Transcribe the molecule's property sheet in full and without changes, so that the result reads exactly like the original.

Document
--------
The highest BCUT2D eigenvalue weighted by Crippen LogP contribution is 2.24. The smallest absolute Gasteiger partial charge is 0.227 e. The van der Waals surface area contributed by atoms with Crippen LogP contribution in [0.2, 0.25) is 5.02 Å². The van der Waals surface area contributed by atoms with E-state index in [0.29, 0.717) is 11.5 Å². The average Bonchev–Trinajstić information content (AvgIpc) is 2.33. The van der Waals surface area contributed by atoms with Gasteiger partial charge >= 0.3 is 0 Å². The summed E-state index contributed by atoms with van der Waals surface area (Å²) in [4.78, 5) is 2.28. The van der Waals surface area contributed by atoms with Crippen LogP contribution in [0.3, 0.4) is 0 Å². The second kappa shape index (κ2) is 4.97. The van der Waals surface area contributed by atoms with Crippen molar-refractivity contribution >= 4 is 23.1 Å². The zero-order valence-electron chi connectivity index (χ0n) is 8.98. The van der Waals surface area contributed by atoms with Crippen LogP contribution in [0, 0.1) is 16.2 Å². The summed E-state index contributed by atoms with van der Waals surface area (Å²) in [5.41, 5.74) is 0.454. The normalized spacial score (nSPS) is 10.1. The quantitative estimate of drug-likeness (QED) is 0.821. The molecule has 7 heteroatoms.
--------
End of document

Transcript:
The highest BCUT2D eigenvalue weighted by Crippen LogP contribution is 2.24. The smallest absolute Gasteiger partial charge is 0.227 e. The van der Waals surface area contributed by atoms with Crippen LogP contribution in [0.2, 0.25) is 5.02 Å². The van der Waals surface area contributed by atoms with E-state index in [0.29, 0.717) is 11.5 Å². The average Bonchev–Trinajstić information content (AvgIpc) is 2.33. The van der Waals surface area contributed by atoms with Gasteiger partial charge >= 0.3 is 0 Å². The summed E-state index contributed by atoms with van der Waals surface area (Å²) in [4.78, 5) is 2.28. The van der Waals surface area contributed by atoms with Crippen LogP contribution in [0.3, 0.4) is 0 Å². The second kappa shape index (κ2) is 4.97. The van der Waals surface area contributed by atoms with Crippen molar-refractivity contribution >= 4 is 23.1 Å². The zero-order valence-electron chi connectivity index (χ0n) is 8.98. The van der Waals surface area contributed by atoms with Crippen LogP contribution in [0, 0.1) is 16.2 Å². The summed E-state index contributed by atoms with van der Waals surface area (Å²) in [5.41, 5.74) is 0.454. The normalized spacial score (nSPS) is 10.1. The quantitative estimate of drug-likeness (QED) is 0.821. The molecule has 7 heteroatoms.